Crinnian v. Wakefield

Filing 23

MEMORANDUM OPINION. Signed by Judge Virginia Emerson Hopkins on 8/29/14. (ASL)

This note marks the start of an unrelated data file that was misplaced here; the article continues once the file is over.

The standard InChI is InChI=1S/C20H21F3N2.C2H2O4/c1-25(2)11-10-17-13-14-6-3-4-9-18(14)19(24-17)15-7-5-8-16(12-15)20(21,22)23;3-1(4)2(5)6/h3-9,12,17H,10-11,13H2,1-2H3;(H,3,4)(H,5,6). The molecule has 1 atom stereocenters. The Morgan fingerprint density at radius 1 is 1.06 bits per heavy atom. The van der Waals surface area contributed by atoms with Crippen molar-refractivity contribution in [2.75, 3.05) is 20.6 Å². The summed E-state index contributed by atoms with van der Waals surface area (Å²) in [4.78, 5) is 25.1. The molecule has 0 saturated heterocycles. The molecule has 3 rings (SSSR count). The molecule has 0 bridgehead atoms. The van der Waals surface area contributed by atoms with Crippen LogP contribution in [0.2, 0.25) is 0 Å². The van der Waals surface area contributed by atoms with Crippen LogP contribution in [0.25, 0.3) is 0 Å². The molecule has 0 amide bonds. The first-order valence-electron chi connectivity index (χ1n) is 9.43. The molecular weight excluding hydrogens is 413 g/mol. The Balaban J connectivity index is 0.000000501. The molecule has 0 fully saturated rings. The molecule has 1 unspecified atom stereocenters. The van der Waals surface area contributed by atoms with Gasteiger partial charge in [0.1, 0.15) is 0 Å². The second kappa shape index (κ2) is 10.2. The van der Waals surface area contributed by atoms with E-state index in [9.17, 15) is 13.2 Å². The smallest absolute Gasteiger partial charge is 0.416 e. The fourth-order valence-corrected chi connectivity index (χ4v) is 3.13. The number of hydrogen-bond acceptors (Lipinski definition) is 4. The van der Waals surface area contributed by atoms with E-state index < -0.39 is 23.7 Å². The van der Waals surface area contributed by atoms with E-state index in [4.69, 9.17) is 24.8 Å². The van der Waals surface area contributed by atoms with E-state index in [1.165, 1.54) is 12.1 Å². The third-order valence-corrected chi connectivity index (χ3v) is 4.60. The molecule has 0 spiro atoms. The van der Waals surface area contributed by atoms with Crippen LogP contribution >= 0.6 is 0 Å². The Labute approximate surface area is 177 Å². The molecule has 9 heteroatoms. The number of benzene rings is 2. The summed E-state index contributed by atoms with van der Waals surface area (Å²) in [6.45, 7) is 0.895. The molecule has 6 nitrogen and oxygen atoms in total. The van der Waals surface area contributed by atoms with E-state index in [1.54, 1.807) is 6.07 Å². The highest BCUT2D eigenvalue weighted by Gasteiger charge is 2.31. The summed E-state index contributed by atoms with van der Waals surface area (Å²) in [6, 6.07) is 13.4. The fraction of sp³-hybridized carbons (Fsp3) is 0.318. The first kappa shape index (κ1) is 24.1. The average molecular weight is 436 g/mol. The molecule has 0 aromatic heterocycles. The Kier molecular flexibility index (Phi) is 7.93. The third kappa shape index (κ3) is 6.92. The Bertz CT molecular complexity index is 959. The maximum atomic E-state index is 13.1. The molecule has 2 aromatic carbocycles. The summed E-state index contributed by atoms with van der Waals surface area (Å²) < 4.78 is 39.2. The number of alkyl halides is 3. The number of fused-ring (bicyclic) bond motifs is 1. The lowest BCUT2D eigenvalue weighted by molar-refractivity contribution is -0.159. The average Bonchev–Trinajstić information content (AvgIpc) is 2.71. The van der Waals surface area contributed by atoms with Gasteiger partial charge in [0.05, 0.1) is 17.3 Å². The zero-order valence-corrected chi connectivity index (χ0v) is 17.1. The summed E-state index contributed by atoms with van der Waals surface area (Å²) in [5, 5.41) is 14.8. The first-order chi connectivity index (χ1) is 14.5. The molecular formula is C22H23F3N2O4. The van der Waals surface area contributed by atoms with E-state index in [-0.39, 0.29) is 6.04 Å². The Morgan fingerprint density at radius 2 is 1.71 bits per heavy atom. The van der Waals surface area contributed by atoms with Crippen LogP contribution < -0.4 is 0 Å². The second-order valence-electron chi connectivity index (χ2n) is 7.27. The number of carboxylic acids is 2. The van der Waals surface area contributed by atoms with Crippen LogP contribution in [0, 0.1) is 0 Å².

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FILED 2014 Aug-29 PM 04:43 U.S. DISTRICT COURT N.D. OF ALABAMA IN THE UNITED STATES DISTRICT COURT FOR THE NORTHERN DISTRICT OF ALABAMA EASTERN DIVISION WILLIAM M. WAKEFIELD, ) ) Plaintiff/Counterdefendant, ) ) Case No.: 1:14-CV-0718-VEH v. ) Case No.: 1:14-CV-0715-VEH ) (As ordered upon consolidation) SUSAN WAKEFIELD CRINNIAN, ) et al., ) ) Defendant(s)/Counterplaintiff(s). ) MEMORANDUM OPINION I. Introduction Plaintiff William M. Wakefield (“Mr. Wakefield”) initiated this declaratory judgment action in the Circuit Court of Calhoun County, Alabama on March 12, 2014. (Doc. 1-1 at 3).1 Mr. Wakefield sued the following four defendants: Wakefield’s Inc. (the “Family Company”), Susan Wakefield Crinnian (“Ms. Crinnian”), the Susan Wakefield Crinnian Trust (the “Trust”), and John W. Gordon (“Mr. Gordon”). (Doc. 1-1 at 3-4 ¶¶ 2-5). The lawsuit arises out of a dispute between Ms. Crinnian and Mr. Wakefield about Mr. Wakefield’s alleged mismanagement of the Family Company, a closely- 1 All page references to Doc. 1-1 correspond with the court’s CM/ECF numbering system. held clothing business, and his unfair treatment of the Trust. (Doc. 1-1 at 8 ¶¶ 21-22; id. at 4 ¶ 8). Mr. Wakefield is the majority shareholder and president of the Family Company. (Doc. 1-1 at 3 ¶ 1). The Trust, Mr. Gordon, and Mr. Wakefield’s wife are the Family Company’s current minority shareholders. (Id. at 7 ¶ 16). Ms. Crinnian is a former minority shareholder. The complaint seeks the following forms of declaratory relief: a. That in all transactions with [Mr.] Gordon, [Mr.] Wakefield has acted consistently with the Articles of Incorporation, Bylaws, and his duties owed to the Company and its shareholders; b. That in all transactions with [Mr.] Gordon, [Mr.] Wakefield has protected the interests and rights of the Trust as a minority shareholder, and all other minority shareholders; c. That in his actions as President and majority shareholder, [Mr.] Wakefield has acted in accordance with his legal and fiduciary duties set forth in the Articles of Incorporation, Bylaws, and Alabama law; d. That [Mr.] Wakefield’s actions are consistent with and protected by the Business Judgment Rule; and e. For such other, additional relief to which Plaintiff may be entitled, premises considered. (Doc. 1-1 at 9 ¶ 23). Ms. Crinnian and the Trust removed the action arising under the Alabama Declaratory Judgment Act to federal court on April 18, 2014, asserting the presence 2 of diversity jurisdiction under 28 U.S.C. § 1332 in conjunction with the fraudulent joinder of the Family Company and Mr. Gordon. (Doc. 1 at 1; id. at 3-4 ¶ 9-10). Alternatively, Ms. Crinnian and the Trust contend that “an alignment of actual interests . . . mandates that [the Family Company and Mr. Gordon] be aligned with [Mr. Wakefield] and not [Ms.] Crinnian and the Crinnian Trust.” (Id. at 5 ¶ 12). This litigation was reassigned to the undersigned on June 24, 2014. (Doc. 10). By a separate order, the court has consolidated 1:14-CV-0715-VEH with this lawsuit as a counterclaim asserted against counterdefendant Mr. Wakefield. Pending before the court are: (i) Ms. Crinnian and the Trust’s Motion To Dismiss for Lack of Subject Matter Jurisdiction (Doc. 3) (the “Dismissal Motion”) filed on April 18, 2014; (ii) Mr. Wakefield’s Motion To Remand (Doc. 8) (the “Remand Motion”) filed on May 5, 2014; and (iii) Mr. Wakefield’s Request for Oral Argument on His Motion To Remand (Doc. 14) (the “OA Request”) filed on July 7, 2014. The parties have briefed the Dismissal and Remand Motions to some degree (Docs. 4, 9), and all motions are now ready for disposition. For the reasons explained below, the Remand Motion is due to be granted, the Dismissal Motion is due to be termed as moot, and the OA Request is due to be denied. 3 II. Standards A. General Jurisdictional Principles “It is by now axiomatic that the inferior courts are courts of limited jurisdiction. They are ‘empowered to hear only those cases within the judicial power of the United States as defined by Article III of the Constitution,’ and which have been entrusted to them by a jurisdictional grant authorized by Congress.” Univ. of S. Ala. v. Am. Tobacco Co., 168 F.3d 405, 409 (11th Cir. 1999) (quoting Taylor v. Appleton, 30 F.3d 1365, 1367 (11th Cir. 1994)). “Accordingly, ‘[w]hen a federal court acts outside its statutory subject-matter jurisdiction, it violates the fundamental constitutional precept of limited federal power.’” Univ. of S. Ala., 168 F.3d at 409 (quoting Victory Carriers, Inc. v. Law, 404 U.S. 202, 212, 92 S. Ct. 418, 425, 30 L. Ed. 2d 383 (1971)). “Simply put, once a federal court determines that it is without subject matter jurisdiction, the court is powerless to continue.” Univ. of S. Ala., 168 F.3d at 410. “A necessary corollary to the concept that a federal court is powerless to act without jurisdiction is the equally unremarkable principle that a court should inquire into whether it has subject matter jurisdiction at the earliest possible stage in the proceedings.” Univ. of S. Ala., 168 F.3d at 410. “Indeed, it is well settled that a federal court is obligated to inquire into subject matter jurisdiction sua sponte whenever it may be lacking.” Id. (citing Fitzgerald v. Seaboard Sys. R.R., 760 F.2d 4 1249, 1251 (11th Cir. 1985) (per curiam)). Moreover, “[t]he jurisdiction of a court over the subject matter of a claim involves the court’s competency to consider a given type of case, and cannot be waived or otherwise conferred upon the court by the parties. Otherwise, a party could ‘work a wrongful extension of federal jurisdiction and give district courts power the Congress denied them.’” Jackson v. Seaboard Coast Line R.R., 678 F.2d 992, 100001 (11th Cir. 1982) (quoting American Fire & Cas. Co. v. Finn, 341 U.S. 6, 18, 71 S. Ct. 534, 542, 95 L. Ed. 702 (1951)) (footnote and citation omitted). Furthermore, “[b]ecause removal jurisdiction raises significant federalism concerns, federal courts are directed to construe removal statutes strictly.” Univ. of S. Ala., 168 F.3d at 411 (citing Shamrock Oil & Gas Corp. v. Sheets, 313 U.S. 100, 108-09, 61 S. Ct. 868, 872, 85 L. Ed. 1214 (1941)). Lastly, Congress has decreed and the Supreme Court has confirmed that—with the express exception of civil rights cases that have been removed— orders of remand by district courts based upon certain grounds, including in particular those premised upon lack of subject matter jurisdiction, are entirely insulated from review. More specifically, § 1447(d) provides: An order remanding a case to the State court from which it was removed is not reviewable on appeal or otherwise, except that an order remanding a case to the State court from which it was removed pursuant to section 5 1443 of this title shall be reviewable by appeal or otherwise. 28 U.S.C. § 1447(d) (emphasis added); see also Kirchner v. Putnam Funds Trust, 547 U.S. 633, 642 , 126 S. Ct. 2145, 2154, 165 L. Ed. 2d 92,(2006) (recognizing that “‘[w]here the [remand] order is based on one of the grounds enumerated in 28 U.S.C. § 1447(c), review is unavailable no matter how plain the legal error in ordering the remand’” (quoting Briscoe v. Bell, 432 U.S. 404, 413 n.13, 97 S. Ct. 2428, 2434 n.13, 53 L. Ed. 2d 439 (1977))); Milton I. Shadur, Traps for the Unwary in Removal and Remand, 33 no. 3 Litigation 43 (2007); Powerex Corp. v. Reliant Energy Servs., Inc., 127 S. Ct. 2411, 2418 (2007) (holding that when “the District Court relied upon a ground that is colorably characterized as subject-matter jurisdiction, appellate review is barred by § 1447(d)”). B. Diversity Jurisdiction Ms. Crinnian and the Trust premise their removal upon this court’s diversity jurisdiction. “Diversity jurisdiction exists where the suit is between citizens of different states and the amount in controversy exceeds the statutorily prescribed amount, in this case $75,000.” Williams v. Best Buy Co., 269 F.3d 1316, 1319 (11th Cir. 2001) (citing 28 U.S.C. § 1332(a)). Therefore, removal jurisdiction based upon diversity requires: (1) a complete diversity of citizenship between the plaintiff(s) and the defendant(s); and (2) satisfaction of the amount in controversy requirement. 6 1. Citizenship Requirement Diversity jurisdiction “requires complete diversity—every plaintiff must be diverse from every defendant.” Palmer v. Hosp. Auth., 22 F.3d 1559,1564 (11th Cir. 1994). “Citizenship, not residence, is the key fact that must be alleged in the complaint to establish diversity for a natural person.” Taylor v. Appleton, 30 F.3d 1365, 1367 (11th Cir. 1994). 2. Fraudulent Joinder Principles The dispute over satisfaction of the citizenship requirement in this case has to do with whether Mr. Wakefield has fraudulently joined the Family Company and Mr. Gordon as defendants in his declaratory judgment action. “[W]hen there is no possibility that the plaintiff can prove a cause of action against the resident (nondiverse) defendant[,]” fraudulent joinder is established. Triggs v. John Crump Toyota, Inc., 154 F.3d 1284, 1287 (11th Cir. 1998). Relatedly, if fraudulent joinder is established, then the resident defendant is subject to dismissal as a party and its citizenship is disregarded for diversity requirement purposes. See id. The Eleventh Circuit extensively addressed the issue of removal based on diversity jurisdiction when it is alleged that a non-diverse defendant has been fraudulently joined in Crowe v. Coleman, 113 F.3d 1536 (11th Cir. 1997). There the court stated: 7 In a removal case alleging fraudulent joinder, the removing party has the burden of proving that either: (1) there is no possibility the plaintiff can establish a cause of action against the resident defendant; or (2) the plaintiff has fraudulently pled jurisdictional facts to bring the resident defendant into state court. Cabalceta v. Standard Fruit Co., 883 F.2d 1553, 1561 (11th Cir. 1989). The burden of the removing party is a ‘heavy one.’ B. Inc. v. Miller Brewing Co., 663 F.2d 545, 549 (5th Cir. Unit A 1981). Crowe, 113 F.3d at 1538.2 The standard is onerous because, absent fraudulent joinder, a plaintiff has the absolute right to choose his forum. That is, courts must keep in mind that the plaintiff is the master of his complaint and has the right to determine how and where he will fight his battle. As Crowe further recognized: This consequence makes sense given the law that “absent fraudulent joinder, plaintiff has the right to select the forum, to elect whether to sue joint tortfeasors and to prosecute his own suit in his own way to a final determination.” Parks v. The New York Times Co., 308 F.2d 474, 478 (5th Cir. 1962).[3] The strict construction of removal statutes also prevents “exposing the plaintiff to the possibility that he will win a final judgment in federal court, only to have it determined that the court lacked jurisdiction on removal,” see Cowart Iron Works, Inc. v. Phillips Constr. Co., Inc., 507 F. Supp. 740, 744 (S.D. Ga. 1981) Under the second prong of the fraudulent joinder test, the court must determine whether the plaintiff has fraudulently pled facts relating to a party’s citizenship in an effort to avoid diversity jurisdiction. No issue related to the second prong exists in this case. Accordingly, the court limits its analysis to the first inquiry. 2 In Bonner v. Prichard, 661 F.2d 1206, 1209 (11th Cir. 1981) (en banc), the Eleventh Circuit adopted as binding precedent all decisions of the former Fifth Circuit handed down prior to October 1, 1981. 3 8 (quoting 14A C. Wright, A. Miller & E. Cooper, Federal Practice and Procedures § 3721), a result that is costly not only for the plaintiff, but for all the parties and for society when the case must be re-litigated. Crowe, 113 F.3d at 1538. To establish fraudulent joinder of a resident defendant, the burden of proof on the removing party is a “heavy one[,]” see Crowe, 113 F.3d at 1538 (internal quotation marks omitted) (quoting B, Inc. v. Miller Brewing Co., 663 F.2d 545, 549 (5th Cir. Unit A 1981)), requiring clear and convincing evidence and particularity in pleading. Parks, 308 F.2d at 478 (citing Barron and Holtzoff, Federal Practice and Procedure, § 103, p. 478). Although affidavits and depositions may be considered, the court must not undertake to decide the merits of the claim but must look to whether there is a possibility that a claim exists. More particularly, the Crowe court explained the framework for analyzing fraudulent joinder as: While ‘the proceeding appropriate for resolving a claim of fraudulent joinder is similar to that used for ruling on a motion for summary judgment under Fed. R. Civ. P. 56(b),’ [B. Inc., v. Miller Brewing Co., 663 F.2d 545, 549 n.9 (5th Cir., Unit A 1981)], the jurisdictional inquiry ‘must not subsume substantive determination.’ Id. at 550. Over and over again, we stress that ‘the trial court must be certain of its jurisdiction before embarking upon a safari in search of a judgment on the merits.’ Id. at 548-49. When considering a motion for remand, federal courts are not to weigh the merits of a plaintiff’s claim beyond determining whether it is an arguable one under state law. See id. ‘If there is even a possibility that a state court would find that the complaint states a cause of action against any one of the resident defendants, the federal court must find that joinder was proper and 9 remand the case to state court.’ Coker v. Amoco Oil Co., 709 F.2d 1433, 1440-41 (11th Cir. 1983), superseded by statute on other grounds as stated in Georgetown Manor, Inc. v. Ethan Allen, Inc., 991 F.2d 1533 (11th Cir. 1993). Crowe, 113 F.3d at 1538 (emphasis added). In a later fraudulent joinder decision, the Eleventh Circuit elaborated: The fact that the plaintiffs may not ultimately prevail against the individual defendants because of an insufficient causal link between the defendants’ actions and the plaintiffs’ injuries does not mean that the plaintiffs have not stated a cause of action for purposes of the fraudulent joinder analysis. In a fraudulent joinder inquiry, ‘federal courts are not to weigh the merits of a plaintiff's claim beyond determining whether it is an arguable one under state law.’ Crowe, 113 F.3d at 1538. Pacheco de Perez v. AT & T Co.,139 F.3d 1368, 1380-81 (11th Cir. 1998); see also Tillman v. R.J. Reynolds Tobacco, 340 F.3d 1277, 1279 (11th Cir. 2003) (“[I]f there is a possibility that a state court would find that the complaint states a cause of action against any of the resident defendants, the federal court must find that the joinder was proper and remand the case to state court.”). III. Analysis A. Mr. Wakefield’s Remand Motion Because Mr. Wakefield’s Remand Motion challenges this court’s subject matter jurisdiction on removal, the court addresses it first. Mr. Wakefield makes two primary points in his Remand Motion in response to Ms. Crinnian and the Trust’s 10 removal petition. First, neither the Family Company nor Mr. Gordon has been fraudulent joined in this action because both are necessary parties pursuant to Alabama Rule of Civil Procedure 19(a). (Doc. 8 at 6). Second, the Family Company is also a necessary party defendant pursuant to Alabama Rule of Civil Procedure 23.1. Ms. Crinnian and the Trust counter that, even if the Family Company and Mr. Gordon were not fraudulently joined, the court should realign them as party plaintiffs with Mr. Wakefield. The undersigned has not been able to find any reported decisions analyzing fraudulent joinder in the context of a removed Alabama Declaratory Judgment action that mirrors these facts. However, the court has located two instructive cases that have dealt with similar jurisdictional inquiries in the situation of a removed insurance coverage dispute. First, in Earnest v. State Farm Fire and Cas. Co., 475 F. Supp. 2d 1113 (N.D. Ala. 2007), the plaintiff, an insured, sued State Farm and other non-diverse individual defendants, in the Circuit Court of Jefferson County, seeking a judgment under a policy of insurance issued to him by State Farm. State Farm removed the lawsuit to federal court and, like Ms. Crinnian and the Trust, State Farm argued that, because the other defendants were improperly joined, the court should disregard their Alabama citizenship. Alternatively, State Farm contended that, if its co-defendants 11 were, in fact, properly joined, then realigning them as plaintiffs would be appropriate. In analyzing fraudulent joinder, the Earnest court correctly observed: Triggs provides district courts with an explanation of the test that should be applied in determining if a defendant is joined fraudulently in a typical case. The Triggs test, however, is not easily applied to this type of declaratory judgment action. The Declaratory Judgment Act provides that “any court of the United States, upon the filing of an appropriate pleading, may declare the rights and other legal relations of any interested party seeking such declaration, whether or not further relief is or could be sought. Any such declaration shall have the force and effect of a final judgment or decree and shall be reviewable as such.” 28 U.S.C. § 2201. As one would expect, an action by a party to declare his or her rights is not a typical claim that is made against another party. Instead, it is filed to determine relative rights, and is only effective if the outcome is binding upon those properly made a party to the action. Earnest, 475 F. Supp. 2d at 1115-16 (emphasis by underling added); see also Earnest, 475 F. Supp. 2d at 1115 (“Plaintiff agrees with State Farm’s contention that there is no possible cause of action, in the traditional sense, that exists against the non-diverse defendants under the Complaint.”); id. (“[However,] Earnest apparently did not include the non-diverse defendants in his action so that he could allege a cause of action against them; rather, he maintains that they are ‘parties in interest’ because an adjudication of insurance coverage or non-coverage affects each of them, and he wants the remaining defendants to be bound by a resulting declaratory judgment.”). After pointing out the uniqueness of testing a fraudulent joinder theory in a declarative proceeding, the Earnest court determined that, while suing the underlying 12 tort plaintiff as a defendant in the declaratory judgment action before it had not been fraudulent, joining the other individual defendants was inappropriate. More precisely, the Earnest court found: While it may be unusual for an individual to bring an action to declare the obligations of his insurer, the underlying tort plaintiff would be an indispensable party no matter who initiated the complaint; otherwise, he or she would not be bound by the result. If State Farm had filed a declaratory judgment action in federal district court pertaining to its obligation to defend or indemnify Earnest from Thomas's claims, it too would have included Thomas, a non-diverse party, as a defendant. If not, State Farm’s action would have been subject to dismissal for failure to join an indispensable party. See Ranger Ins. Co. v. United Housing of New Mexico, 488 F.2d 682 (5th Cir. 1974). . . . The umbrella of this logic, however, does not extend far enough to include Watson or Hutto. These two defendants have no interest in the outcome of the declaratory judgment action and further, Earnest has no reason for them to be bound by it. Therefore, they are not real parties in interest. Since they are not real parties in interest, and since no claim was made against them in the declaratory judgment action, Watson and Hutto were fraudulently joined and are to be ignored for the purpose of considering diversity of citizenship. See Henderson v. Washington Nat. Ins. Co., 454 F.3d 1278, 1281 (11th Cir. 2006). 475 F. Supp. 2d at 1117 (footnote omitted) (emphasis added). However, nevertheless, the Earnest court still denied the motion to remand, finding a realignment of the parties to be appropriate because the underlying tort plaintiff’s interests were “closely aligned with Mr. Earnest’s efforts to obtain indemnity” from State Farm. 475 F. Supp. 2d at 1117. 13 Second, in Andalusia Enterprises, Inc. v. Evanston Ins. Co., 487 F. Supp. 2d 1290 (N.D. Ala. 2007), the district court, analyzing necessary parties under the Alabama Declaratory Judgment Act, agreed with Earnest on the approach to use in evaluating fraudulent joinder, but deviated from that decision with respect to the question of party realignment. Concerning realignment, the Andalusia court reasoned in part that 28 U.S.C. § 1441(b) “unequivocally precludes removal in a case brought under Alabama’s Declaratory Judgment Act.” 487 F. Supp. 2d at 1295. Section 1441(b) provides in pertinent part: (2) A civil action otherwise removable solely on the basis of the jurisdiction under section 1332(a) of this title may not be removed if any of the parties in interest properly joined and served as defendants is a citizen of the State in which such action is brought. 28 U.S.C. § 1441(b)(2) (emphasis added). As the Andalusia court further explained: Lane was not only a citizen of the state in which this action was brought, but he was “properly joined and served as a defendant”. To find removal jurisdiction under such circumstances would totally ignore § 1441(b) and is counter to the universal rule that construes removal statutes strictly. This removal statute contemplates the determination of the question of removability using the lineup of the parties at the time of removal, unless that lineup is facially improper. Here it was both proper and mandated by Alabama procedure. 487 F. Supp. 2d at 1295 (emphasis by underlining added). The Andalusia court perceived another problem with the challenged removal 14 before it: [B]ecause Lane was a necessary party defendant in the state court, the action against him was not subject to dismissal under Rule 12(b)(6). Therefore, as a proper party, his failure to join in the removal violates the unanimity requirement of 28 U.S.C. § 1446(a), and creates another defect in this removal. Section 1446(a) precludes removal unless all properly named and served defendants join. Andalusia and Hughes make this point, and the court agrees with them. Before any alignment problem is confronted, all properly joined defendants must join in the removal. Lane did not. Section 1446(a) makes no exception for a proper party defendant who, in fact, may be in total agreement with the plaintiff. It simply and straightforwardly requires that all properly named and served defendants join in the removal. Here, one such defendant did not join. Andalusia, 487 F. Supp. 2d at 1296 (emphasis by underlining added). As reorganized, § 1446(b)(2)(A) now provides “[w]hen a civil action is removed solely under section 1441(a), all defendants who have been properly joined and served must join in or consent to the removal of the action.” 28 U.S.C. § 1446(b)(2)(A) (emphasis added). The Andalusia court also declined to realign on the basis that “[r]ealignment is appropriate only if the interests of the realignment parties are manifestly the same.” 487 F. Supp. 2d at 1296-97. When the court examined the record, it could not “make such a finding in this case.” Id. at 1297; see also Agrella v. Great American Ins. Companies, No. 99–C–5309, 1999 WL 1101319, at *3 (N.D. Ill. Nov. 29, 1999) (“Realignment here would run counter to the policy of narrow construction of diversity claims.”). 15 Turning to Mr. Wakefield’s remand contentions, and relying upon the reasoning used both in Earnest and Andalusia as persuasive authority, the court agrees with Mr. Wakefield that the Family Company is a necessary party to portions of this declarative proceeding as provided for under Alabama law. In particular, § 66-227 of the Alabama Declaratory Judgment Act provides: All persons shall be made parties who have, or claim, any interest which would be affected by the declaration, and no declaration shall prejudice the rights of persons not parties to the proceeding. Ala. Code § 6-6-227 (emphasis added); see also Ala. R. Civ. P. 19(a) (“ A person who is subject to jurisdiction of the court shall be joined as a party in the action if . . . (2) the person claims an interest relating to the subject of the action and is so situated that the disposition of the action in the person’s absence may (i) as a practical matter impair or impede the person's ability to protect that interest or (ii) leave any of the persons already parties subject to a substantial risk of incurring double, multiple, or otherwise inconsistent obligations by reason of the claimed interest.”). The parties’ dispute over whether Mr. Wakefield has wrongfully managed the Family Company when selling its stock to Mr. Gordon, and Mr. Wakefield’s request for separate declarations that he “has acted consistently with the Articles of Incorporation, Bylaws, and his duties owed to the Company and its shareholders,” and that he has adhered to the Business Judgment Rule, render the Family Company’s 16 presence essential to this proceeding because it has a stake in such declarations, regardless of whether they are decided favorably or unfavorably to Mr. Wakefield, and because Mr. Wakefield intends for the Family Company to be bound by the results.4 As for the issue of realignment, the court agrees with the Andalusia decision (and thus is unpersuaded by the path followed in Earnest) that inviting this court to accomplish such a diversity-driven party restructuring in a removed declaratory judgment action is squarely at odds with the plain language of § 1441(b)(2).5 Another procedural obstacle, before even reaching the requested realignment, is the failure of the Family Company to join in or consent to the removal as is statutorily required of all properly joined and served defendants. 28 U.S.C. § 1446(b)(2)(A). Realignment also runs counter to several overarching jurisdictional principles, including that “state courts are the courts of primary or general jurisdiction in this country and that the federal courts are courts of limited or statutory jurisdiction, meaning that access to federal courts can be obtained only by a supplicant's meeting all of the jurisdictional requirements, construed against him.” Andalusia, 487 F. Supp. 2d at 1293 (citing Shamrock Oil & Gas Corp. v. Sheets, 313 U.S. 100, 61 S. Ct. 868, 4 The court limits its analysis to the Family Company as a necessary party. 5 The court acknowledges that, in Andalusia, the request for party realignment was lately made. However, that lateness was but one of many reasons why the Andalusia court refused to realign the parties. 17 85 L. Ed. 1214 (1941)). Finally, even if this court were to overlook all of the foregoing hurdles, Ms. Crinnian and the Trust have not persuaded the court that the interests of Mr. Wakefield and the Family Company sufficiently dovetail. Instead, based upon the nature of the commercial improprieties asserted against Mr. Wakefield, the court can envision many ways in which they may, in fact, deviate. Consequently, consistent with Andalusia, a realignment is far from an obvious choice for the court to make. Therefore, because the Family Company is a properly joined defendant to the declaratory judgment action, and because realignment is either statutorily prohibited or otherwise inappropriate, diversity jurisdiction does not exist and the Remand Motion is due to be granted. B. Ms. Crinnian and the Trust’s Dismissal Motion Ms. Crinnian and the Trust’s Dismissal Motion seeks to dismiss Mr. Wakefield’s complaint for lack of subject matter jurisdiction (Doc. 3 at 1), contending that “there is no case or controversy which gives rise to a cause of action under Alabama’s declaratory judgment statute.” (Doc. 4 at 2). Alternatively, Ms. Crinnian and the Trust requests that this court consolidate Mr. Wakefield’s declaratory judgment action “with a shareholder oppression action filed by Mrs. Crinnian and the 18 Crinnian Trust,6 as plaintiffs, against William M. Wakefield, as the defendant and styled Susan Wakefield Crinnian, individually and as Trustee of the Susan Crinnian Trust v. William M. Wakefield, United States District Court for the Northern District of Alabama, Eastern Division, Civil Action No. CV-14-HS-715-E.” (Doc. 3 at 1-2). Because the court has determined that removal jurisdiction premised upon diversity is lacking and that, as a result, remand is appropriate, it does not reach the merits of the Dismissal Motion and it is due to be termed as moot. C. Mr. Wakefield’s OA Request Due to the straightforward nature of the disputed issues presented by the parties, the court sees no need for oral argument, and Mr. Wakefield’s OA Request is due to be denied. IV. Conclusion For the reasons stated above, the Remand Motion is due to be granted and the Dismissal Motion is due to be termed as moot. Further, the OA Request is due to be denied. Finally, the court will enter an order of remand consistent with this memorandum opinion. 6 As mentioned in the introductory section, a consolidation has already been ordered. 19 DONE and ORDERED this 29th day of August, 2014. VIRGINIA EMERSON HOPKINS United States District Judge 20